no-cycling-164123_1280Are The Right Rules in Place?

Now that the UK market is more established and crowdfunding has become a more accepted form of raising capital, the Financial Conduct Authority (FCA) has published a research report to consider whether there needs to be changes to reflect:

  • its current scale and status,
  • the risks to investors and,
  • whether the current regime is adequate.

“We believe now is the right time to consider whether our requirements remain appropriate and that we have the right rules to support the development of this dynamic market by ensuring consumers are adequately protected,” said Christopher Woolard, director of strategy and competition at the FCA.

The FCA addresses potential concerns about some areas of the market and will look to ensure that consumers are sufficiently protected against the risks inherent in crowdfunding whilst supporting fintech innovation.

Going forward, the regulator has advised that it may require platforms to change the way that fundraising campaigns are displayed by requiring businesses to only display money that has been contributed by “persons unconnected with the business.” Due to fear that other forms of reporting may generate a counterfeit kind of momentum for campaigns.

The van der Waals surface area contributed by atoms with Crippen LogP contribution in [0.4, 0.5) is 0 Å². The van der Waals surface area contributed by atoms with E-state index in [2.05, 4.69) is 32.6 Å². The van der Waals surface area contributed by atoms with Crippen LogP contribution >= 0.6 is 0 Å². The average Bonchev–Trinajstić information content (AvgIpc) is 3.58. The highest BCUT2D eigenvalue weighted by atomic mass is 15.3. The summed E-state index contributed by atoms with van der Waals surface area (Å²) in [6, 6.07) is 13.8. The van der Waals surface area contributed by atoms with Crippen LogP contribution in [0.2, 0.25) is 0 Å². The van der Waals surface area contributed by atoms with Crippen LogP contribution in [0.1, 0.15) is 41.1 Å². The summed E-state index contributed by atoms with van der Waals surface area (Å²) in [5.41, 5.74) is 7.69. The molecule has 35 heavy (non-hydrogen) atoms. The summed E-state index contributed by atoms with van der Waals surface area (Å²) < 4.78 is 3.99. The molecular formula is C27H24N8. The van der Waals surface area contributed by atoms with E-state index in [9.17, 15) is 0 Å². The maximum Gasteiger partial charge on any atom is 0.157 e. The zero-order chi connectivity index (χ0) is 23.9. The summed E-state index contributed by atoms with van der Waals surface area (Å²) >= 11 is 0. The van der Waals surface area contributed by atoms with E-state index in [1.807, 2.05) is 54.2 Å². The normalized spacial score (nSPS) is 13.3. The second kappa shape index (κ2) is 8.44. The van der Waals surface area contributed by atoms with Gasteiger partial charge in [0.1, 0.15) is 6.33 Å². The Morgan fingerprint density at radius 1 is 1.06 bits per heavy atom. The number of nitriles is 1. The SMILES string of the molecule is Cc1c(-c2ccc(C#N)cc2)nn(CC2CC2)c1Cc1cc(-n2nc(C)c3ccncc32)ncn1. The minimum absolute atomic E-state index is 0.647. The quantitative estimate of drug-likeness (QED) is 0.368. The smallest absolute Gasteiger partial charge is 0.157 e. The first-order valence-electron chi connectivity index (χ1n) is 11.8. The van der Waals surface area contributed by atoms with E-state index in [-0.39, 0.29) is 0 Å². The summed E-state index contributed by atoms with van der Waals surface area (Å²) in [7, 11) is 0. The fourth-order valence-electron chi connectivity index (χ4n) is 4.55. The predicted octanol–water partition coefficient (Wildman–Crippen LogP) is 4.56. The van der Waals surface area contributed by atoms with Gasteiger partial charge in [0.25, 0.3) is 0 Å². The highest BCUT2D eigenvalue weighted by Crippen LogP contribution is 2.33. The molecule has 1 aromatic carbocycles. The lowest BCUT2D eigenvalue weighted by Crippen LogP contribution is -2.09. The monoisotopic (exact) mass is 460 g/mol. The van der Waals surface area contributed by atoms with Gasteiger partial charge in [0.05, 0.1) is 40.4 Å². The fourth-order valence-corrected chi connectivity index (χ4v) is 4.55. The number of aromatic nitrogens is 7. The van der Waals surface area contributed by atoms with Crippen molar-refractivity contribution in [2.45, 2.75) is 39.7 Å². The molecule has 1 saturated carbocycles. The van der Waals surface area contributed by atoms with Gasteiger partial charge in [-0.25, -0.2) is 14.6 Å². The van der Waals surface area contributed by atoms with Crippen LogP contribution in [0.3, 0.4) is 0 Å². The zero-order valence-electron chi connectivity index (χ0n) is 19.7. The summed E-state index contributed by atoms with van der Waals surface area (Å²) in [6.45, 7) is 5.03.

A Welcome Development In The Crowdfunding Industry

ShareIn has always been a strong advocate for financial regulation and ensuring that Investors are treated fairly. We take our responsibilities very seriously and feel that appropriate regulation is key in this industry.

The crowdfunding & fintech environment is constantly evolving. Confidence is essential to everyone involved in the industry and the FCA’s research paper is to be welcomed.


Those interested in submitting there feedback are invited to by 8 September 2016. Here is a sample of questions posted by the review:

  • Do you consider that there is the potential for regulatory arbitrage with banking business? If so, what measures should be considered to address it?
  • Do you have any concerns about, or evidence of, differences in the treatment between retail and institutional investors?
  • Have you seen any initial evidence that the ISA wrapper has led to consumers not fully appreciating the risks involved in Innovative Finance ISA investments?
  • Are there differences in borrower protection between commercial and non-commercial agreements that would be best addressed by applying additional rules to P2P platforms, or are the existing rules adequate? 

You can access the full review here.


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